It's very common for young dancers to over-rotate their feet in first position. The first suggestion I have is to simply not turn out so far. The dancer should be able to stand in first position with equal weight between the pads of the big toe, little toe and heel. Otherwise she will create a twisting motion at the knees and ankles, which will leave her vulnerable to injuries.
The iliopsoas (psoas for short) is the primary muscle that lifts the legs above 90 degrees to the front and side. The iliopsoas is a hip flexor that works with the quads to begin lifting the leg before taking over above the 90-degree point.
Great question! The common alignment pattern for young children is to stand with their bellies poofed out in a swayback posture. In that position, the hip flexors are in the shortened position, and the hip extensors are in an elongated position.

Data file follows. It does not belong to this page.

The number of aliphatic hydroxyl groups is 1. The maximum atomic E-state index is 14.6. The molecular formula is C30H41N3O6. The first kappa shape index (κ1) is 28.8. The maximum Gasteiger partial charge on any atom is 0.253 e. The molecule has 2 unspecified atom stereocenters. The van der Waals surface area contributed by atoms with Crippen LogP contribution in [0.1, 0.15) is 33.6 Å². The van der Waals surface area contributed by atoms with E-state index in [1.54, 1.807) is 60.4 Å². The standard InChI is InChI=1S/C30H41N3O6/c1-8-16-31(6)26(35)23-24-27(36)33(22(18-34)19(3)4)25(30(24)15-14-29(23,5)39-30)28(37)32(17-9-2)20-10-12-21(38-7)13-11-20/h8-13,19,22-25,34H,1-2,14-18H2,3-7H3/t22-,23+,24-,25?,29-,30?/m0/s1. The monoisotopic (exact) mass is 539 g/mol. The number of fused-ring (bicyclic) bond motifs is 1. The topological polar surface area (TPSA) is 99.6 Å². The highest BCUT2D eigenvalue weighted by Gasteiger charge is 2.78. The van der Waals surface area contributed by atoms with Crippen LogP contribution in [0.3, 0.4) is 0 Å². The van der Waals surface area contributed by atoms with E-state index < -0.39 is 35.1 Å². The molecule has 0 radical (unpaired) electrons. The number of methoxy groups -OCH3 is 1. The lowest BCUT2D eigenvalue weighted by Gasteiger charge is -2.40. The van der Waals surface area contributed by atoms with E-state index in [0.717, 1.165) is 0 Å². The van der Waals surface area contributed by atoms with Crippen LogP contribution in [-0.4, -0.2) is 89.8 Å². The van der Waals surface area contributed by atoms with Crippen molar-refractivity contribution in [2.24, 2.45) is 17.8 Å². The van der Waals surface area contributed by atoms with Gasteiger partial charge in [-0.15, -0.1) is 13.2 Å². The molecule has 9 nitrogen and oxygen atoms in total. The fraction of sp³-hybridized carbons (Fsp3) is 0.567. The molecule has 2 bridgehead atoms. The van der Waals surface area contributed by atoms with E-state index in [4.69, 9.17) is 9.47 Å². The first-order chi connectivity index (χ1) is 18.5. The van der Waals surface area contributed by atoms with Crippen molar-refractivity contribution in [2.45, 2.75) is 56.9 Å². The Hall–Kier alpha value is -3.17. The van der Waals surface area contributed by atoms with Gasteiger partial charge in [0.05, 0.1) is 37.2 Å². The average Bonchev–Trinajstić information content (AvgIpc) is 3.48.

I would like information on how to manage tibial torsion for a dancer who has been "duck-footed" since birth. For years teachers told me I needed to strengthen my lower-leg muscles to make them align, but this just forced my feet to roll to the outside or put pressure on my knees. What should I do?
I put dancing aside for two years, but now I'm back and ready to work hard. The only problem is that I get really nauseated in class when turning. This was never an issue before I stopped. Do you know what the problem could be?
During seated stretches, I encourage my students to sit straight on their sits bones and then fold forward at the hips—even if they don't go forward very far. One student tells me that if she sits as I instruct, she can't reach forward at all. Why?